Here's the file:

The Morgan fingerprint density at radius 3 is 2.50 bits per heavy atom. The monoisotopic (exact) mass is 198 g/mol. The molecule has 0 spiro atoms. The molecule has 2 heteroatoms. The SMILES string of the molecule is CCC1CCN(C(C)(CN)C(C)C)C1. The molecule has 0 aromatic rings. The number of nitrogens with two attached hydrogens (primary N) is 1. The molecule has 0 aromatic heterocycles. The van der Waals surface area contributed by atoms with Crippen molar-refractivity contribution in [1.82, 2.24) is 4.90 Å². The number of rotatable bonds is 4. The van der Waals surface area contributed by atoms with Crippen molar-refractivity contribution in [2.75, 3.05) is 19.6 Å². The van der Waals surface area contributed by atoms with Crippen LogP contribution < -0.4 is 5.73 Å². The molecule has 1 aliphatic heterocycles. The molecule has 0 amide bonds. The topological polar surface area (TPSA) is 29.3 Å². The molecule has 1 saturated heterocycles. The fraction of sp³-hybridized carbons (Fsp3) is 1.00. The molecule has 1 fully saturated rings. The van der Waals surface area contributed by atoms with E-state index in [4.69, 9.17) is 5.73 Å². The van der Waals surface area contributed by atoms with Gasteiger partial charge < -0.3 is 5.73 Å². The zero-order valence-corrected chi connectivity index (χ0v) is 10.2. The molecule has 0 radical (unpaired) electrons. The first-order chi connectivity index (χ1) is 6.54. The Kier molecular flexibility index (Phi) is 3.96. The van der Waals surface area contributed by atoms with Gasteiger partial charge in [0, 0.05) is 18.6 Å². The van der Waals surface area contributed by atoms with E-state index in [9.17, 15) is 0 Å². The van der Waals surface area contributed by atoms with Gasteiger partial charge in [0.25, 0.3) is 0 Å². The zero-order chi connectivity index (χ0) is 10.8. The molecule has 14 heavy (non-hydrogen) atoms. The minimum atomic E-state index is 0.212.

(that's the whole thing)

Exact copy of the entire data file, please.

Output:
The Morgan fingerprint density at radius 3 is 2.50 bits per heavy atom. The monoisotopic (exact) mass is 198 g/mol. The molecule has 0 spiro atoms. The molecule has 2 heteroatoms. The SMILES string of the molecule is CCC1CCN(C(C)(CN)C(C)C)C1. The molecule has 0 aromatic rings. The number of nitrogens with two attached hydrogens (primary N) is 1. The molecule has 0 aromatic heterocycles. The van der Waals surface area contributed by atoms with Crippen molar-refractivity contribution in [1.82, 2.24) is 4.90 Å². The number of rotatable bonds is 4. The van der Waals surface area contributed by atoms with Crippen molar-refractivity contribution in [2.75, 3.05) is 19.6 Å². The van der Waals surface area contributed by atoms with Crippen LogP contribution < -0.4 is 5.73 Å². The molecule has 1 aliphatic heterocycles. The molecule has 0 amide bonds. The topological polar surface area (TPSA) is 29.3 Å². The molecule has 1 saturated heterocycles. The fraction of sp³-hybridized carbons (Fsp3) is 1.00. The molecule has 1 fully saturated rings. The van der Waals surface area contributed by atoms with E-state index in [4.69, 9.17) is 5.73 Å². The van der Waals surface area contributed by atoms with Gasteiger partial charge < -0.3 is 5.73 Å². The zero-order valence-corrected chi connectivity index (χ0v) is 10.2. The molecule has 0 radical (unpaired) electrons. The first-order chi connectivity index (χ1) is 6.54. The Kier molecular flexibility index (Phi) is 3.96. The van der Waals surface area contributed by atoms with Gasteiger partial charge in [0, 0.05) is 18.6 Å². The van der Waals surface area contributed by atoms with E-state index in [9.17, 15) is 0 Å². The van der Waals surface area contributed by atoms with Gasteiger partial charge in [0.25, 0.3) is 0 Å². The zero-order chi connectivity index (χ0) is 10.8. The molecule has 14 heavy (non-hydrogen) atoms. The minimum atomic E-state index is 0.212.